For seven years, a Wisconsin telecom consultant has waged an unsuccessful legal fight against AT&T, alleging that the company long defrauded a federal program by overcharging the nation’s schools and libraries for Internet and telephone services.
Now an appeals court in the District of Columbia has given new life to his case.
The little-noticed June 23 ruling concluded that the complaint by Todd Heath was properly filed under the United States False Claims Act—a decision that could lead to the disclosure of AT&T’s internal records about the federal program known as E-Rate.
E-Rate was set up in 1997, at the dawn of the Internet era, to avert a digital divide between rich and poor students by subsidizing telecommunications services to schools and libraries. Its multibillion-dollar budget comes from fees added to the bills of most people with cellular or landline phone contracts.
At issue in the court case is a rule established at the program’s inception that requires providers to set rates for schools and libraries at the lowest prices offered to comparable customers. The theory was that bargain rates would help schools in less-wealthy areas provide their students with access to the Web.
An investigation in 2012 by ProPublica found that the preferential pricing rule had been widely neglected by AT&T and the Federal Communications Commission, which oversees the program. The result was that many schools were paying more than the program’s framers envisioned, draining the federal fund and limiting the reach of the subsidies.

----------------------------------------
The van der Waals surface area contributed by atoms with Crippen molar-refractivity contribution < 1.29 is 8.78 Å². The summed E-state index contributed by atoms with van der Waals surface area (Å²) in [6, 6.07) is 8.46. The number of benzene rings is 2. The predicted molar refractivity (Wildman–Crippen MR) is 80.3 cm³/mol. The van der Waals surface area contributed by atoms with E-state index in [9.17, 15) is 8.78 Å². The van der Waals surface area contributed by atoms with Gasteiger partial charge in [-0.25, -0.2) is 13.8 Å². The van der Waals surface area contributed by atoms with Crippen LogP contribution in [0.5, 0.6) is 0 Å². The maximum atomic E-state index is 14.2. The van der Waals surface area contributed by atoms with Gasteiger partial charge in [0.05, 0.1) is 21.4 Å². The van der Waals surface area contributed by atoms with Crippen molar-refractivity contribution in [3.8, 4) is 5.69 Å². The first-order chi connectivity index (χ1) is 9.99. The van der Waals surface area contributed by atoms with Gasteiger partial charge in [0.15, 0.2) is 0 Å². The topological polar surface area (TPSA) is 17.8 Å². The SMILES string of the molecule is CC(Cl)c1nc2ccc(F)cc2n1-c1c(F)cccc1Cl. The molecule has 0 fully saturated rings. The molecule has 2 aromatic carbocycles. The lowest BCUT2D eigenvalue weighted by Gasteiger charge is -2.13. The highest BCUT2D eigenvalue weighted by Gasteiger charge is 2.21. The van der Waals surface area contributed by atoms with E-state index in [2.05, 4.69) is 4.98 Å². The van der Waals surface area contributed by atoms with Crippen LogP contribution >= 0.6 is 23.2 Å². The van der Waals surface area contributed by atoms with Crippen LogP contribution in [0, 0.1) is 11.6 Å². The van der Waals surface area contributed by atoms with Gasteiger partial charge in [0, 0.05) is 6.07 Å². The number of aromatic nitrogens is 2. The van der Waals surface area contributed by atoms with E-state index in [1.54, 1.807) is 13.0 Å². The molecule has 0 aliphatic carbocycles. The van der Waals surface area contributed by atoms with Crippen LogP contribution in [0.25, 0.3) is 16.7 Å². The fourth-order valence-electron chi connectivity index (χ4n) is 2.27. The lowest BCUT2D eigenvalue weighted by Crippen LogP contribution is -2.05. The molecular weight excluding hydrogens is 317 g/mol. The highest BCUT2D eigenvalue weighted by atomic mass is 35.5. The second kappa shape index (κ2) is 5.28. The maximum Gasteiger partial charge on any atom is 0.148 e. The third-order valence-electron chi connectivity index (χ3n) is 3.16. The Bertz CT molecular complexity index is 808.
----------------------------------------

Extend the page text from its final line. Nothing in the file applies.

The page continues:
E-Rate was set up in 1997, at the dawn of the Internet era, to avert a digital divide between rich and poor students by subsidizing telecommunications services to schools and libraries.
AT&T said then, and re-affirmed in a recent email to ProPublica, that it complies with the requirement that it charge such customers what is known as the “lowest corresponding price.”
Heath, whose consulting work involves helping school districts obtain refunds from telecom overcharges, first sued Wisconsin Bell, a unit of AT&T, in 2008, alleging that the company routinely withheld information about the available lower rates from public school and library customers and billed them at higher levels. He filed it as a whistleblower case, meaning he would secure a percentage of any damages if Wisconsin Bell were found liable or reached a monetary settlement.
While that case made its way through the court system, Heath in 2011 filed another whistleblower lawsuit in Washington against AT&T and 19 of its subsidiaries for allegedly defrauding E-Rate from 1997 to 2009.
AT&T, one of the largest national suppliers to E-Rate, declined to estimate its revenues from the program. Heath’s filings claim that Wisconsin Bell alone–one of many AT&T units involved in E-Rate–provided at least $150 million in E-Rate services and equipment over the years.
Last year a D.C. district court judge granted the company’s request to toss out the national suit, on grounds that Heath’s Wisconsin action meant the follow-on case shouldn’t qualify for whistleblower status. But on June 23, the D.C. Court of Appeals reversed that decision.